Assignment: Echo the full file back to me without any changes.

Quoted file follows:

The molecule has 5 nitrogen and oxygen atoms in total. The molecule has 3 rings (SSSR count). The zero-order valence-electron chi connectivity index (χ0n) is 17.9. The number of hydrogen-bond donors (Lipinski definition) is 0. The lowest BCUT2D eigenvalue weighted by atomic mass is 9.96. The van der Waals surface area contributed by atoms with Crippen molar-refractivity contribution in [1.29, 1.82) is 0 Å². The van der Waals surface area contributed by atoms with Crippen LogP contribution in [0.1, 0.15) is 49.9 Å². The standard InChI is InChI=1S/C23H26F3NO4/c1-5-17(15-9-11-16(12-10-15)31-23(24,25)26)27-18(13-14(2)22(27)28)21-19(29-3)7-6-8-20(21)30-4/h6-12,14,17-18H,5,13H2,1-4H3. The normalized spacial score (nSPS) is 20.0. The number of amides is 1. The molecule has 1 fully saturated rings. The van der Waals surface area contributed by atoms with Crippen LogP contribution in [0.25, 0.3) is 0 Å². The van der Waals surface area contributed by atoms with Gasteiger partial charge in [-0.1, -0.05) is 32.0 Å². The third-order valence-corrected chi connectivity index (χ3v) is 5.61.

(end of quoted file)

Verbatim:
The molecule has 5 nitrogen and oxygen atoms in total. The molecule has 3 rings (SSSR count). The zero-order valence-electron chi connectivity index (χ0n) is 17.9. The number of hydrogen-bond donors (Lipinski definition) is 0. The lowest BCUT2D eigenvalue weighted by atomic mass is 9.96. The van der Waals surface area contributed by atoms with Crippen molar-refractivity contribution in [1.29, 1.82) is 0 Å². The van der Waals surface area contributed by atoms with Crippen LogP contribution in [0.1, 0.15) is 49.9 Å². The standard InChI is InChI=1S/C23H26F3NO4/c1-5-17(15-9-11-16(12-10-15)31-23(24,25)26)27-18(13-14(2)22(27)28)21-19(29-3)7-6-8-20(21)30-4/h6-12,14,17-18H,5,13H2,1-4H3. The normalized spacial score (nSPS) is 20.0. The number of amides is 1. The molecule has 1 fully saturated rings. The van der Waals surface area contributed by atoms with Crippen LogP contribution in [0.25, 0.3) is 0 Å². The van der Waals surface area contributed by atoms with Gasteiger partial charge in [-0.1, -0.05) is 32.0 Å². The third-order valence-corrected chi connectivity index (χ3v) is 5.61.